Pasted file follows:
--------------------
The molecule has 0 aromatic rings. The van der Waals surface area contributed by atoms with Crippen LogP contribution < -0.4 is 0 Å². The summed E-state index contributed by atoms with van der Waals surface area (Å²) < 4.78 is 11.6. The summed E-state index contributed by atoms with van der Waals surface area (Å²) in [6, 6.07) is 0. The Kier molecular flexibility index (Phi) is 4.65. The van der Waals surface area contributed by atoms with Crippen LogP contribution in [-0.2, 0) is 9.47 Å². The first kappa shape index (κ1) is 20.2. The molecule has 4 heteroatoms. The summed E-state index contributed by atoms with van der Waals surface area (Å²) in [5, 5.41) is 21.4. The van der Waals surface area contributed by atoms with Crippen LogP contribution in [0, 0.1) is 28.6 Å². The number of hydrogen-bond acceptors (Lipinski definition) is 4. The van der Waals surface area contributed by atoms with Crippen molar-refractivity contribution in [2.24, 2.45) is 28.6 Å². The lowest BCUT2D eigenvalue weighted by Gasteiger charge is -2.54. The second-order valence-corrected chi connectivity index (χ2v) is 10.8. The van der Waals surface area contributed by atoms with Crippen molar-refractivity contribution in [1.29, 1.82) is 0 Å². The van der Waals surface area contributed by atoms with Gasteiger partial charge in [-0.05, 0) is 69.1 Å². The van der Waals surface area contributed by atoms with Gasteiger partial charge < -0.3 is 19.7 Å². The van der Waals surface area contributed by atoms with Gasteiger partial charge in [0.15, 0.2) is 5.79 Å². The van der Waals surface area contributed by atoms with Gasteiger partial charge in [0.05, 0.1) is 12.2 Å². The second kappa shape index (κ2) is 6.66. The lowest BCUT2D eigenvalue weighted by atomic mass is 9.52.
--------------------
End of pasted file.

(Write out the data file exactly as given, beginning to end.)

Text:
The molecule has 0 aromatic rings. The van der Waals surface area contributed by atoms with Crippen LogP contribution < -0.4 is 0 Å². The summed E-state index contributed by atoms with van der Waals surface area (Å²) < 4.78 is 11.6. The summed E-state index contributed by atoms with van der Waals surface area (Å²) in [6, 6.07) is 0. The Kier molecular flexibility index (Phi) is 4.65. The van der Waals surface area contributed by atoms with Crippen LogP contribution in [-0.2, 0) is 9.47 Å². The first kappa shape index (κ1) is 20.2. The molecule has 4 heteroatoms. The summed E-state index contributed by atoms with van der Waals surface area (Å²) in [5, 5.41) is 21.4. The van der Waals surface area contributed by atoms with Crippen LogP contribution in [0, 0.1) is 28.6 Å². The number of hydrogen-bond acceptors (Lipinski definition) is 4. The van der Waals surface area contributed by atoms with Crippen molar-refractivity contribution in [2.24, 2.45) is 28.6 Å². The lowest BCUT2D eigenvalue weighted by Gasteiger charge is -2.54. The second-order valence-corrected chi connectivity index (χ2v) is 10.8. The van der Waals surface area contributed by atoms with Crippen molar-refractivity contribution in [1.29, 1.82) is 0 Å². The van der Waals surface area contributed by atoms with Gasteiger partial charge in [-0.05, 0) is 69.1 Å². The van der Waals surface area contributed by atoms with Gasteiger partial charge < -0.3 is 19.7 Å². The van der Waals surface area contributed by atoms with Gasteiger partial charge in [0.15, 0.2) is 5.79 Å². The van der Waals surface area contributed by atoms with Gasteiger partial charge in [0.05, 0.1) is 12.2 Å². The second kappa shape index (κ2) is 6.66. The lowest BCUT2D eigenvalue weighted by atomic mass is 9.52.